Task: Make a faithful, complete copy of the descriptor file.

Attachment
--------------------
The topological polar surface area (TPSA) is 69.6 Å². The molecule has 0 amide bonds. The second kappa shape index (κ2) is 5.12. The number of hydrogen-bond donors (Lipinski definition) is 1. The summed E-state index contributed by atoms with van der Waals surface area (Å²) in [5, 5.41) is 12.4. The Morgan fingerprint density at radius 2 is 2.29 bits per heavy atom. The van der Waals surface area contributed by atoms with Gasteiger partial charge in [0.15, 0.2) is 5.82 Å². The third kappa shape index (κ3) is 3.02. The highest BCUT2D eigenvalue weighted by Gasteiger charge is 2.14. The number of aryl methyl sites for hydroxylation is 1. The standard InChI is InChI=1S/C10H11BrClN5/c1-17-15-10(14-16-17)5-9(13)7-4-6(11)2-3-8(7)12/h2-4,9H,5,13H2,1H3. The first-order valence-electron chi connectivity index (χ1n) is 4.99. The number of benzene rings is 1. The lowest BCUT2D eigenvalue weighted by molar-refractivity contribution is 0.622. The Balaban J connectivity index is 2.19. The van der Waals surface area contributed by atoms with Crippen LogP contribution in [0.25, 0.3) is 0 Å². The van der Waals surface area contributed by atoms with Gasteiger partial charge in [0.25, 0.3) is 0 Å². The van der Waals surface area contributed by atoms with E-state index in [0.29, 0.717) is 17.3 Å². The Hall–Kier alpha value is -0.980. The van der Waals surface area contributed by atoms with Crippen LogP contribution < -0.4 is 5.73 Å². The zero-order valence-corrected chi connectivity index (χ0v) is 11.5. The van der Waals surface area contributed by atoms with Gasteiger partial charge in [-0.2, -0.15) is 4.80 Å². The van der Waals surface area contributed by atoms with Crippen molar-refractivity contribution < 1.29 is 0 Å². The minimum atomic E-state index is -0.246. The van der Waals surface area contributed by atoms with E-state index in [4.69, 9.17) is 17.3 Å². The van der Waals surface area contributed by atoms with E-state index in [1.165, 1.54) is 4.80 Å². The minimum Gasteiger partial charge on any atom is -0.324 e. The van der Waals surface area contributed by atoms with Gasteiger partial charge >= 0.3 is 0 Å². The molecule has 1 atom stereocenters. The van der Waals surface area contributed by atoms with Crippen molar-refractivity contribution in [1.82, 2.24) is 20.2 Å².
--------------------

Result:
The topological polar surface area (TPSA) is 69.6 Å². The molecule has 0 amide bonds. The second kappa shape index (κ2) is 5.12. The number of hydrogen-bond donors (Lipinski definition) is 1. The summed E-state index contributed by atoms with van der Waals surface area (Å²) in [5, 5.41) is 12.4. The Morgan fingerprint density at radius 2 is 2.29 bits per heavy atom. The van der Waals surface area contributed by atoms with Gasteiger partial charge in [0.15, 0.2) is 5.82 Å². The third kappa shape index (κ3) is 3.02. The highest BCUT2D eigenvalue weighted by Gasteiger charge is 2.14. The number of aryl methyl sites for hydroxylation is 1. The standard InChI is InChI=1S/C10H11BrClN5/c1-17-15-10(14-16-17)5-9(13)7-4-6(11)2-3-8(7)12/h2-4,9H,5,13H2,1H3. The first-order valence-electron chi connectivity index (χ1n) is 4.99. The number of benzene rings is 1. The lowest BCUT2D eigenvalue weighted by molar-refractivity contribution is 0.622. The Balaban J connectivity index is 2.19. The van der Waals surface area contributed by atoms with Crippen LogP contribution in [0.25, 0.3) is 0 Å². The van der Waals surface area contributed by atoms with Gasteiger partial charge in [0.25, 0.3) is 0 Å². The van der Waals surface area contributed by atoms with E-state index in [0.29, 0.717) is 17.3 Å². The Hall–Kier alpha value is -0.980. The van der Waals surface area contributed by atoms with Crippen LogP contribution < -0.4 is 5.73 Å². The zero-order valence-corrected chi connectivity index (χ0v) is 11.5. The van der Waals surface area contributed by atoms with Gasteiger partial charge in [-0.2, -0.15) is 4.80 Å². The van der Waals surface area contributed by atoms with Crippen molar-refractivity contribution < 1.29 is 0 Å². The minimum atomic E-state index is -0.246. The van der Waals surface area contributed by atoms with E-state index in [4.69, 9.17) is 17.3 Å². The van der Waals surface area contributed by atoms with E-state index in [1.165, 1.54) is 4.80 Å². The minimum Gasteiger partial charge on any atom is -0.324 e. The van der Waals surface area contributed by atoms with Gasteiger partial charge >= 0.3 is 0 Å². The molecule has 1 atom stereocenters. The van der Waals surface area contributed by atoms with Crippen molar-refractivity contribution in [1.82, 2.24) is 20.2 Å².